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Nat Hum Behav. 2018 Jan;2(1):80-91. doi: 10.1038/s41562-017-0267-2. Epub 2017 Dec 18.

Persistent neuronal activity in human prefrontal cortex links perception and action.

Author information

1
Helen Wills Neuroscience Institute, University of California, Berkeley, California, USA.
2
Department of Psychology, University of California, Berkeley, California, USA.
3
Department of Neurology, Johns Hopkins University Medical School, Baltimore, Maryland, USA.
4
Departments of Neurological Surgery and Physiology, UCSF Center for Integrative Neuroscience, University of California, San Francisco, California, USA.
5
Department of Neurology and Neurosurgery, California Pacific Medical Center, San Francisco, CA, USA.
6
Stanford Human Intracranial Cognitive Electrophysiology Program (SHICEP), Department of Neurology and Neurological Sciences, Stanford University, Stanford, California, USA.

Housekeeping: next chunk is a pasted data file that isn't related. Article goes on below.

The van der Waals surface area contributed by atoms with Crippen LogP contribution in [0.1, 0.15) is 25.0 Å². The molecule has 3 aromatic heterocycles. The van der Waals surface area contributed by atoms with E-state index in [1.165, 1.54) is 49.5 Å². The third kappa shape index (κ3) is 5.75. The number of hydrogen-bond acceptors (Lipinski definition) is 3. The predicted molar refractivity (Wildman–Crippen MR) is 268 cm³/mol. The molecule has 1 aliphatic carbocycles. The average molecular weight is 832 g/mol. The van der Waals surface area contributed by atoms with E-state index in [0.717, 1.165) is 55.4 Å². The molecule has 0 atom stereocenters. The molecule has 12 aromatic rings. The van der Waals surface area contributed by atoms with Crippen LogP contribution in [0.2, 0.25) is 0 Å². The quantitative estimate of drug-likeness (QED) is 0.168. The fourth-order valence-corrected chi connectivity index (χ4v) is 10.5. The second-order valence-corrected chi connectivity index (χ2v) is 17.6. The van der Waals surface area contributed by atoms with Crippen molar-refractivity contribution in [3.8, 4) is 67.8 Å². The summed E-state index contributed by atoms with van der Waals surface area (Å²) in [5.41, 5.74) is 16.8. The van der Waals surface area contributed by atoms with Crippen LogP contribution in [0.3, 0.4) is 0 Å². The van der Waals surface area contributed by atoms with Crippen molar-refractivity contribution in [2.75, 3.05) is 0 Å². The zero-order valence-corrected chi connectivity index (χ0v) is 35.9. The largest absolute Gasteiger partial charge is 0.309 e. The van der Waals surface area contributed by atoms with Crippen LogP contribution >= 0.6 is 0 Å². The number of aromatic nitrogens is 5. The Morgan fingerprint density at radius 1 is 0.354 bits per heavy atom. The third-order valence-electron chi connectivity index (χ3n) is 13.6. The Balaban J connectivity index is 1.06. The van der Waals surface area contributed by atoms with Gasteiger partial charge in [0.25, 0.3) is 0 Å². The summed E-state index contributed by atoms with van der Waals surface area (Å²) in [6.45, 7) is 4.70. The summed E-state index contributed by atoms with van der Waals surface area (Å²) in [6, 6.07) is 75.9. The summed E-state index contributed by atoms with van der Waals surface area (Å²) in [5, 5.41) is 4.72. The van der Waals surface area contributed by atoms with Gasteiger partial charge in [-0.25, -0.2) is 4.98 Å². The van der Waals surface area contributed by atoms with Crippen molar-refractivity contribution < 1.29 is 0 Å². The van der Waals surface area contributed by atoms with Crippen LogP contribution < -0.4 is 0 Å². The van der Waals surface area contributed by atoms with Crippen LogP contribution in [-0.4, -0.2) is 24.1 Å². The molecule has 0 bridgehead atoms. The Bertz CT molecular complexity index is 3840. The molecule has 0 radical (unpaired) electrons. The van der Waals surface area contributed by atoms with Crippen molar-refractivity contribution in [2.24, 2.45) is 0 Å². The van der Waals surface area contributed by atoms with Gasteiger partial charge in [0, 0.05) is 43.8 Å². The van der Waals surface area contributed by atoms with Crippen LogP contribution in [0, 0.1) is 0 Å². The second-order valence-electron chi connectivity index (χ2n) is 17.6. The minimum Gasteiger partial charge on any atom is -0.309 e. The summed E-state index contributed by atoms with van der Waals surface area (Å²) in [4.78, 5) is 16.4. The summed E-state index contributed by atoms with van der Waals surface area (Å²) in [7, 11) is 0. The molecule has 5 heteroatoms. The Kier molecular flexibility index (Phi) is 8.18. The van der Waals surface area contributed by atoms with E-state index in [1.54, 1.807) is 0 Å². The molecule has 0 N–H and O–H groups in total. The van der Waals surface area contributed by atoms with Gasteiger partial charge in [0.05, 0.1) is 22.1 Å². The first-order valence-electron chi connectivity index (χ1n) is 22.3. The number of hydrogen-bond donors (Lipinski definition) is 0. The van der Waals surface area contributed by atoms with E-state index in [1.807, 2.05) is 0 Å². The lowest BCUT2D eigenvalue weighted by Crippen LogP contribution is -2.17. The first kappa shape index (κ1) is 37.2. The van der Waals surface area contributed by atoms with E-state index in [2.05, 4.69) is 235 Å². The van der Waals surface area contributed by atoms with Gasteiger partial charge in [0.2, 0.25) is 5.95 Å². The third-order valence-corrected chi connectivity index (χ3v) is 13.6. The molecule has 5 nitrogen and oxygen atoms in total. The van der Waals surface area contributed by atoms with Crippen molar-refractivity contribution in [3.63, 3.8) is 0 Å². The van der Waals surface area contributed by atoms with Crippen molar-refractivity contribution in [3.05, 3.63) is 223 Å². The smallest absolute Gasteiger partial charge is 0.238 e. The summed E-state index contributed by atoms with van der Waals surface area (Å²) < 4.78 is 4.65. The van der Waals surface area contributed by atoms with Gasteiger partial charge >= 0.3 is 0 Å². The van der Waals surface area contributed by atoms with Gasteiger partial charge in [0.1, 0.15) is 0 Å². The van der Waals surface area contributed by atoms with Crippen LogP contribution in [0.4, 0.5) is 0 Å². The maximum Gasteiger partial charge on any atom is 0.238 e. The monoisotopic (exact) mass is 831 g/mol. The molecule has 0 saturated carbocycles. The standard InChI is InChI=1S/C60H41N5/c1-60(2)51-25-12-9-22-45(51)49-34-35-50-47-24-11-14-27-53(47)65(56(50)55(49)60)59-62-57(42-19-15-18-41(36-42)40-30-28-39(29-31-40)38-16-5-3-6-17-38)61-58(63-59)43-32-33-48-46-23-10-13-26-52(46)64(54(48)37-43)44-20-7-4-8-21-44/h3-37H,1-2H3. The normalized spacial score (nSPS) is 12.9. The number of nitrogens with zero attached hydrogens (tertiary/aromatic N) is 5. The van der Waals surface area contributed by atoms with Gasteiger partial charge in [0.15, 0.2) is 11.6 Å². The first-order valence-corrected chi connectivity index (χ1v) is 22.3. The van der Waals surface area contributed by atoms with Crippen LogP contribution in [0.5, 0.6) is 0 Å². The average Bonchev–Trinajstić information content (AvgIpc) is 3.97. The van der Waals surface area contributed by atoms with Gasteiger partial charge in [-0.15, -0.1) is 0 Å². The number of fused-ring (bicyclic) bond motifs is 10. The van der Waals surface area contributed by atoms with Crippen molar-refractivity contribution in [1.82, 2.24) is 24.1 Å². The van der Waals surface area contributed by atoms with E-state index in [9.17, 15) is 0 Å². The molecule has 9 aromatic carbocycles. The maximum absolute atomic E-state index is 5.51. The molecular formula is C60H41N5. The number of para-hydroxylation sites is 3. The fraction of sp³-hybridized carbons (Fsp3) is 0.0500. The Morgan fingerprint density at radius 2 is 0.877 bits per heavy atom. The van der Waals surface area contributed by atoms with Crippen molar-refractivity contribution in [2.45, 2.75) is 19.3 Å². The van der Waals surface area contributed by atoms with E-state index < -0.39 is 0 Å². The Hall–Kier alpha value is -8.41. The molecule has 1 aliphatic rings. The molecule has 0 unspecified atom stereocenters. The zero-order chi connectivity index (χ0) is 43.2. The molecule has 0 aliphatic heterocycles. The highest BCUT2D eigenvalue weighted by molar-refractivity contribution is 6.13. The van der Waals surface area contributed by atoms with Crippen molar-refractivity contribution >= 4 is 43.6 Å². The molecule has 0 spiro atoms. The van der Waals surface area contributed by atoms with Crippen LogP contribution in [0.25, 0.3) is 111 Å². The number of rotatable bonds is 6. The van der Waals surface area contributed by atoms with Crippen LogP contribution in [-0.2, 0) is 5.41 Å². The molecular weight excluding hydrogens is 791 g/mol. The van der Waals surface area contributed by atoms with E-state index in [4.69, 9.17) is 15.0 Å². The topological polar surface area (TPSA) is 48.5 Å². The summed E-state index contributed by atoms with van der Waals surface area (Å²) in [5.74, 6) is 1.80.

Abstract

How do humans flexibly respond to changing environmental demands on a sub-second temporal scale? Extensive research has highlighted the key role of the prefrontal cortex in flexible decision-making and adaptive behavior, yet the core mechanisms that translate sensory information into behavior remain undefined. Utilizing direct human cortical recordings, we investigated the temporal and spatial evolution of neuronal activity, indexed by the broadband gamma signal, while sixteen participants performed a broad range of self-paced cognitive tasks. Here we describe a robust domain- and modality-independent pattern of persistent stimulus-to-response neural activation that encodes stimulus features and predicts motor output on a trial-by-trial basis with near-perfect accuracy. Observed across a distributed network of brain areas, this persistent neural activation is centered in the prefrontal cortex and is required for successful response implementation, providing a functional substrate for domain-general transformation of perception into action, critical for flexible behavior.

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